One of the first women members of the exclusive Jonathan Club, aviator Brooke Knapp, sharply criticized Los Angeles authorities Friday for this week's municipal lawsuit seeking to force the club to admit women to its men's bar and grill.
Knapp said she believes the club on its own volition will eventually permit women to use the facilities, and she fears that by pressing on such details the city may engender a backlash that will slow women's progress, not only at the Jonathan Club but at other private clubs as well.
Besides, she noted, the club has two other restaurants which are open to women.
"The Jonathan Club has taken a major step in opening up their membership to women," said Knapp, who joined the club last June. "They should be given credit. They've made a lot of changes. But all change takes time. People who have taken action, have opened doors, have to be given time to see that they've done a good thing."
Knapp said "we've won the battle" over the integration of women into the club.
"(Councilwoman) Joy Picus is certainly to be commended for sponsoring the ordinance (banning club discrimination)," she said. "But these two rooms at the Jonathan Club are like a mopping-up action. I think the focus given to this issue implies this is the most important issue in town now, and it's not."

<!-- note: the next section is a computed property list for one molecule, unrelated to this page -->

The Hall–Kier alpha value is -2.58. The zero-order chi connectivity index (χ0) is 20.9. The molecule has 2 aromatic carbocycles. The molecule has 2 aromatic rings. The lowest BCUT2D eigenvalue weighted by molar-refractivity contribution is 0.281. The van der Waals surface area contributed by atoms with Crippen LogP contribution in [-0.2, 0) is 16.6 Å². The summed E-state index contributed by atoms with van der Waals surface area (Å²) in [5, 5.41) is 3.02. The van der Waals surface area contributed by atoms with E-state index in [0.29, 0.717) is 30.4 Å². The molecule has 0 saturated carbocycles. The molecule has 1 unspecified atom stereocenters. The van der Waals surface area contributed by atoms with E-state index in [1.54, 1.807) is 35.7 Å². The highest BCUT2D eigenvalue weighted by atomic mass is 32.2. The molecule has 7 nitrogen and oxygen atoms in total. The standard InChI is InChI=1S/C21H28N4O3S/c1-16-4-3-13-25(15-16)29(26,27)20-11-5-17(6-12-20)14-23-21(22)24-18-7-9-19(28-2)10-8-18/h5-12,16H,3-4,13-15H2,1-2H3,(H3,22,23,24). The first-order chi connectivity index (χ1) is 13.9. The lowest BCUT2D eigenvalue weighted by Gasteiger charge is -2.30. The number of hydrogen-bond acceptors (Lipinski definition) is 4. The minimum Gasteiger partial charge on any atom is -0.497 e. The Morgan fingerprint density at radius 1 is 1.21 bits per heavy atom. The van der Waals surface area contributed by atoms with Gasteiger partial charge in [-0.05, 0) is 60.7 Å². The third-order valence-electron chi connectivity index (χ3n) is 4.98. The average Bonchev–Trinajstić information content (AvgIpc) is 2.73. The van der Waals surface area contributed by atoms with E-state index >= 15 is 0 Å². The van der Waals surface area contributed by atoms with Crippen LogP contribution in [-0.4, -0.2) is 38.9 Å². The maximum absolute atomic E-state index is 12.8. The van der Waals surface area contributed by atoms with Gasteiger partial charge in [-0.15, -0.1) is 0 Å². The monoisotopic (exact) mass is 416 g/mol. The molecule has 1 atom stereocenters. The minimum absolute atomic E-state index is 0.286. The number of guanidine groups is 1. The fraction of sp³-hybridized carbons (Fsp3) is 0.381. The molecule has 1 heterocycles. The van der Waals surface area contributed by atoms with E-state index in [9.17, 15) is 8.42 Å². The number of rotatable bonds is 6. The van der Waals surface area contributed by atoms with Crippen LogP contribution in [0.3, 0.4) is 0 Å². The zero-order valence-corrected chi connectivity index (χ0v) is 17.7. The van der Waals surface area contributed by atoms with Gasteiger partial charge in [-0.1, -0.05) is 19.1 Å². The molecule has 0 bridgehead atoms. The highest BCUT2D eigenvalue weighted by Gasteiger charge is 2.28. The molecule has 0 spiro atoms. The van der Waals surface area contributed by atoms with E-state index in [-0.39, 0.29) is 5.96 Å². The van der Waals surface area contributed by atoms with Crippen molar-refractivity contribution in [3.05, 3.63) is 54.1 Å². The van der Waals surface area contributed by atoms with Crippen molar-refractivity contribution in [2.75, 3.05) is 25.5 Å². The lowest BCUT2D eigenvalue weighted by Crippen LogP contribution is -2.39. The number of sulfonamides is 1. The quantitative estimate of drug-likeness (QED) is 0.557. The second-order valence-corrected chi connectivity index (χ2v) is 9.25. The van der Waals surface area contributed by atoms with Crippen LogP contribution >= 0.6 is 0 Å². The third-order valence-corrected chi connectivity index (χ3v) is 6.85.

The Picus ordinance, which went into effect last June, bars discrimination at most large private clubs on the basis of sex, sexual orientation, race, color, religion, ancestry, national origin or disability.
Knapp, the first pilot to circle the Earth at the poles in a private jet, now heads her own investment firm in West Los Angeles. She is one of more than half a dozen women who have been admitted since last spring to the Jonathan Club.
On Thursday, the deputy city attorney who is handling the suit against the Jonathan Club, Pamela A. Albers, said city authorities have not been able to bring suit against clubs that have not admitted any women at all to membership because no one has yet complained they were being kept out.